"id": "c1eb7097",
"metadata": {},
"outputs": [],
"source": [
"# Add to predictions dataframe and re-format\n",
"preds['deg10_pred'] = mod10.predict(X = x10_features)\n",
"preds['deg25_pred'] = mod25.predict(X = x25_features)\n",
"\n",
"preds_long = preds.melt(\n",
" id_vars = [\"logGdpPercap\", \"lifeExp\"],\n",
" var_name = \"degree\",\n",
" value_name = \"prediction\"\n",
")\n",
"\n",
"preds_long\n",
"\n",
"# Now, let's take a look\n",
"sns.scatterplot(data = preds_long, \n",
" x = \"logGdpPercap\",\n",
" y = \"lifeExp\",\n",
" color = \"m\",\n",
" alpha = 0.1\n",
" )\n",
"\n",
"sns.lineplot(\n",
" data = preds_long,\n",
" x = \"logGdpPercap\",\n",
" y = \"prediction\",\n",
" hue = \"degree\"\n",
")"
]
},
{
"cell_type": "markdown",
"id": "66e8241d",
"metadata": {},
"source": [
"Hmmm...."
]
},
{
"cell_type": "code",
"execution_count": null,
"id": "7f8cdce5",
"metadata": {},
"outputs": [],
"source": [
"sns.lineplot(\n",
" data = preds,\n",
" x = \"logGdpPercap\",\n",
" y = \"deg10_pred\",\n",
" color = \"r\"\n",
")\n",
"plt.xlabel(\"Income\")\n",
"plt.ylabel(\"Predicted life expectancy\")\n",
"plt.show()\n",
"\n",
"sns.lineplot(\n",
" data = preds,\n",
" x = \"logGdpPercap\",\n",
" y = \"deg25_pred\",\n",
" color = \"b\"\n",
")\n",
"plt.xlabel(\"Income\")\n",
"plt.ylabel(\"Predicted life expectancy\")\n",
"plt.show()"
]
},
{
"cell_type": "markdown",
"id": "53fdd74c",
"metadata": {},
"source": [
"This doesn't seem like it's capturing the underlying process that generated our data...\n",
"\n",
"![spaghetti](img/spaghetti.jpeg)\n",
"\n",
"Aside: overfitting is easiest to demonstrate with polynomial regression because it makes Least Squares Spaghetti. However, this problem can arise in almost any modeling context. Think about what this might look like with *multiple regression*."
]
},
{
"cell_type": "markdown",
"id": "c0e71129",
"metadata": {},
"source": [
"## Overfitting summary\n",
"\n",
"The high-degree polynomials above are **unconstrained**, leading them to fit our data *too* well.\n",
"\n",
"This creates worries that they won't **generalize**. \n",
"\n",
"*But how do we test this?*\n"
]
},
{
"cell_type": "markdown",
"id": "65daa0e5",
"metadata": {},
"source": [
"***"
]
},
{
"cell_type": "markdown",
"id": "2e210c1e",
"metadata": {},
"source": [
"# Cross-validation: avoiding overfitting\n",
"\n",
"\n",
"There are many different techniques for *cross-validation*, one of which we discussed on Friday. \n",
"\n",
"However, at their heart, all of them involve the same underlying principle: *estimate your model parameters with only a subset (or repeated subsets) of your data, then evaluate your model on the remaining data to ensure generalizability*. \n",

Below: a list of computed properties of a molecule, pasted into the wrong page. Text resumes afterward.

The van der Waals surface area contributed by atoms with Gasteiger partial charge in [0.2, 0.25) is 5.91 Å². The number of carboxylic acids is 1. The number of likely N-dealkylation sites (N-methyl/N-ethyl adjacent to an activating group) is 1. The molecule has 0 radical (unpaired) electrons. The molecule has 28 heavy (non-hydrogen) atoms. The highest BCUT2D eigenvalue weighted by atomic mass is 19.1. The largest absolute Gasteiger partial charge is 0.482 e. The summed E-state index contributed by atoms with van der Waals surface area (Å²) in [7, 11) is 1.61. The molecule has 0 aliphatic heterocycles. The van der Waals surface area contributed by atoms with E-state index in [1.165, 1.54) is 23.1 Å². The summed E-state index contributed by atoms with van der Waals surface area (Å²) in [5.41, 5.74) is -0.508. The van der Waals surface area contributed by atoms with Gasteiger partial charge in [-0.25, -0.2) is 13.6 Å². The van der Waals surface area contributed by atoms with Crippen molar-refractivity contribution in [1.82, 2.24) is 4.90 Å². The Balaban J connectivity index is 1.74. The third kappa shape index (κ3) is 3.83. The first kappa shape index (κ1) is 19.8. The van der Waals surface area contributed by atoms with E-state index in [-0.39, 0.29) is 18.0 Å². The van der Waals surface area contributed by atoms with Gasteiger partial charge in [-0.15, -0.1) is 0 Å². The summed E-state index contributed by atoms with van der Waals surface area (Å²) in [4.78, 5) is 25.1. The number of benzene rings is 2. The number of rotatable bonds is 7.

"\n",
"This technique allows you to ensure that your model is a good fit, or do *model comparison* to choose among different candidate models (such as our polynomial models above).\n",
"\n",
"Rather than go through all of the different ways of doing this, I'll walk through a few of the more well known ones. This will give you a feel for how cross-validation works. \n",
"\n",
"1. ***Holdout* cross-validation**: this is the technique we reviewed on Friday\n",
" - Split data into *training* and *test* data (e.g. 75-25 split)\n",
" - Train model on *training data only*\n",
" - Evaluate model on *test data*\n",
"2. ***k-fold* cross-validation**: This is a more robust version of holdout cross-validation\n",
" - Split data into *k* equal sized buckets (randomly!)\n",
" - Choose one of the buckets to be *test* data and assign the rest to be *training* data\n",
" - Perform holdout cross-validation with this data\n",
" - Then, repeat the above *for each of the other buckets* and average your test results (e.g., MSE) over the multiple runs\n",
"3. ***Monte-carlo* cross-validation** (repeated random subsampling): Similar to k-fold, but *random*\n",
" - Split the data into training and test data randomly\n",
" - Evaluate model on test data\n",
" - Repeat this process many times\n",
"4. **Exhaustive cross-validation** (various methods): The most common of these are *leave-one-out* or *leave-p-out* cross-validation\n",
" - For every individual value in the data or set of $p$ values, train the model on all remaining data then evalute the model using this individual or set of $p$ values\n",
" - Note: this is *exhaustive* because every data point or set of $p$ data points is used in the test set, but is often computationally intractable!\n",
"5. **Other** methods: specific to particular types of data (e.g., time series data, classification data)\n",
"\n",
"\n",
"For more info on this, you can check out [this](https://towardsdatascience.com/understanding-8-types-of-cross-validation-80c935a4976d) blog, or the wikipedia [page](https://en.wikipedia.org/wiki/Cross-validation_(statistics)) devoted to this topic, or many others like it online!"
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"# Cross-Validation Summary\n",
"\n",
"The techniques above are used with many if not all of the modeling techniques we'll discuss this quarter. \n",
"\n",
"From here on out, you should **assume that some form of cross-validation is a *required* component of any model fitting process**, much like looking at your data, cleaning it, and other core aspects of analysis."
]